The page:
6 Things I Learned From a Mindfulness Course


Search the term ‘mindfulness’ on Google and you’ll get the following definitions:

1. the quality or state of being conscious or aware of something.

2. a mental state achieved by focusing one’s awareness on the present moment, while calmly acknowledging and accepting one’s feelings, thoughts, and bodily sensations, used as a therapeutic technique.

At the end of last year I took part in a short course on mindfulness. It was essentially a 4-week introduction to mindfulness, what it is and how to incorporate some mindfulness techniques into our everyday lives.

It was a small diverse group of participants, maybe 15 of us in total, gathered in dance studio on plastic chairs. Young and old, seemingly from a range of walks of life, we were all there for one thing – to figure out a way to cope.

Modern life is frantic, busy, overwhelming. The expectations we place on ourselves is huge. The feeling that society places unfair expectations on us is intense. Whatever the circumstances, as a group learning about mindfulness, we all felt a heavy weight within our minds.

Whatever the circumstances, as a group learning about mindfulness, we all felt a heavy weight within our minds.

For those 4 short sessions we took our time to embrace a new way, new techniques, and new approach to our own mind.

I left each session in a state of contemplation. Some things worked for me, others didn’t. But in the end, I felt my short course was an ideal way to move into a more mindful way of living my life.

mindfulness course

6 Things I learned from a 4-week mindfulness course:

1. Mindfulness = meditation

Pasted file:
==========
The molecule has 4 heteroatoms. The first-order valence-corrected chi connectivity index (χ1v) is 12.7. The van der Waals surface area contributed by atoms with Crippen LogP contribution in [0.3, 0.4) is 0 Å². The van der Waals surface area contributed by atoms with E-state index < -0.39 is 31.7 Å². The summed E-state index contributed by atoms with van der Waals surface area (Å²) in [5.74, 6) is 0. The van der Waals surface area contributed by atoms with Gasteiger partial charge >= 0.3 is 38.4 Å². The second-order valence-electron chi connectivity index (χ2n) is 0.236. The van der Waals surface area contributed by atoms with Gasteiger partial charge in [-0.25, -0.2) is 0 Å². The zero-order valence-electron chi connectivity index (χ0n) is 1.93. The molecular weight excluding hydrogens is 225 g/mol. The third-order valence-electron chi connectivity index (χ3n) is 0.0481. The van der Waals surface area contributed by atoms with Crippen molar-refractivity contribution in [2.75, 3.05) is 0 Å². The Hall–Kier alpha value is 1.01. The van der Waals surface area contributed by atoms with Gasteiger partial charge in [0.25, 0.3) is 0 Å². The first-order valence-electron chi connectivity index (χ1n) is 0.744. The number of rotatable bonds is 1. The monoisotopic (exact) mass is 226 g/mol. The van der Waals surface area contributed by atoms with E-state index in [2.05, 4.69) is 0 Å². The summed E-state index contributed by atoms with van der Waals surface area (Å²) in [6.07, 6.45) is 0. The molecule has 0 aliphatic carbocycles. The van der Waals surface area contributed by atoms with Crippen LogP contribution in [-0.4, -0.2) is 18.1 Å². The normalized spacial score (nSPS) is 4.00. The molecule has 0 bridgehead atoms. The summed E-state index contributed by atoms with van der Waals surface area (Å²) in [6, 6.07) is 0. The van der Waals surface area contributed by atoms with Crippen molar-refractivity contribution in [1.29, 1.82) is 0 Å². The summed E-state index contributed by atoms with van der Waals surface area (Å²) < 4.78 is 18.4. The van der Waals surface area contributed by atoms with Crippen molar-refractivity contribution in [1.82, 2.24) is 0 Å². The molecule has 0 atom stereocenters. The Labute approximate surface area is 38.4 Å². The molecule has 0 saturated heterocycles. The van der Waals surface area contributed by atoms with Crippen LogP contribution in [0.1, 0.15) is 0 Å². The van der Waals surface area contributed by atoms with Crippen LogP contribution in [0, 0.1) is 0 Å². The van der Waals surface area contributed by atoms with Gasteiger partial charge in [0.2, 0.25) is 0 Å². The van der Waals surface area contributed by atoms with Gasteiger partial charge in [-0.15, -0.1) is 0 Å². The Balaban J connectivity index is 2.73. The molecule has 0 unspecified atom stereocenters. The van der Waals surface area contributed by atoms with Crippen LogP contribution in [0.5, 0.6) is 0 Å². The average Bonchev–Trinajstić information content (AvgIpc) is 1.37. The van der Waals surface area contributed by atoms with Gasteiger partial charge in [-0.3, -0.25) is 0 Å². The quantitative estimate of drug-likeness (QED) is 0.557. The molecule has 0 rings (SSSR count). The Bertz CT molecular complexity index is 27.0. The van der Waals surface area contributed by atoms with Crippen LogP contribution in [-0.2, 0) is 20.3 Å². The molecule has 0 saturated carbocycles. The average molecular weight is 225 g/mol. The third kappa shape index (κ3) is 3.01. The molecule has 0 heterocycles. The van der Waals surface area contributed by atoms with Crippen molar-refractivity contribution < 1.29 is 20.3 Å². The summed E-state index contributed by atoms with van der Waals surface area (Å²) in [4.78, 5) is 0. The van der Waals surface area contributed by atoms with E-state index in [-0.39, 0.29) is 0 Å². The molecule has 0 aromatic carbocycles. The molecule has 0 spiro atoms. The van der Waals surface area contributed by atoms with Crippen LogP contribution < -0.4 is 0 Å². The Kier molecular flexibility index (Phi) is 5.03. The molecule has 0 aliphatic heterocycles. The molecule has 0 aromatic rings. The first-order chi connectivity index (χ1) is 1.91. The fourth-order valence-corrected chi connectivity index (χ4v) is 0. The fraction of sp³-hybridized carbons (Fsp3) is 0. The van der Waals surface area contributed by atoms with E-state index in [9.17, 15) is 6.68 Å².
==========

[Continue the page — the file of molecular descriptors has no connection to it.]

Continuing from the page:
I have practiced meditation in the past and mindfulness is pretty much the same thing. Generally, both terms are used to describe the practice of trying to calm the mind. The difference is that mindfulness focuses on the ‘now’, whereas meditation, or meditative states, can be achieved through a number of activities.

2. Practice, practice, practice

Unless you’re the next guru it’s going to take A LOT of practice to get this mindfulness malarky perfect. For the longest time I was hard on myself for not being able to completely clear my mind. But that’s not exactly an achievable, nor fair, goal to have. The art of mindfulness is in fact the practice.

Sure, you mind might drift off to what you’re having for tea tonight, or that pesky deadline you have coming up … but if you are being mindful you can spot your mind drifiting and practice bringing it back to the hear and now.

3. Mindfulness can be conscious

The essence of mindfulness is being aware of the ‘here and now’. Therefore, you don’t need to close your eyes or sit cross legged. You can practice mindfulness by bringing your mind into the present moment and being aware of your surroundings, your feelings, your body, everything that is right now.

4. Many approaches

Mindfulness is about focus. Whether that is being totally aware as you eat, tasting each bite and noticing each flavour and texture. Or it could be feeling the entire motion of your feet as you walk, with each bone and muscle moving to help make the foot work. The ability to focus on something in particular helps calm the mind.

5. Breathing is the starting point

Breathe is life. Therefore it totally makes sense that focusing on breathing is the starting point for any kind of mindfulness practice. It immediately takes you into the present moment.

6. Awareness is the game-changer

Mindfulness is about awareness, the present moment and calming the mind. The awareness, in particular, is a total game-changer if you suffer with anxiety or high levels of stress.

I have incredibly busy, active mind. I find myself thinking a million different things at once and this can lead to overhwhelm. Add to this my mind is often working through ‘what ifs’ scenarios, decision-making, relationship analysis – the result is total burnout, or total ineffectiveness.

By embracing awareness, just one slight shift in mental state, and I feel the immediate benefits of mindfulness.


Have you tried any mindfulness practices before?

What worked well for you?

I look forward to sharing more about mindfulness journey with you in future.

Check out my other wellbeing posts here.

Stay connected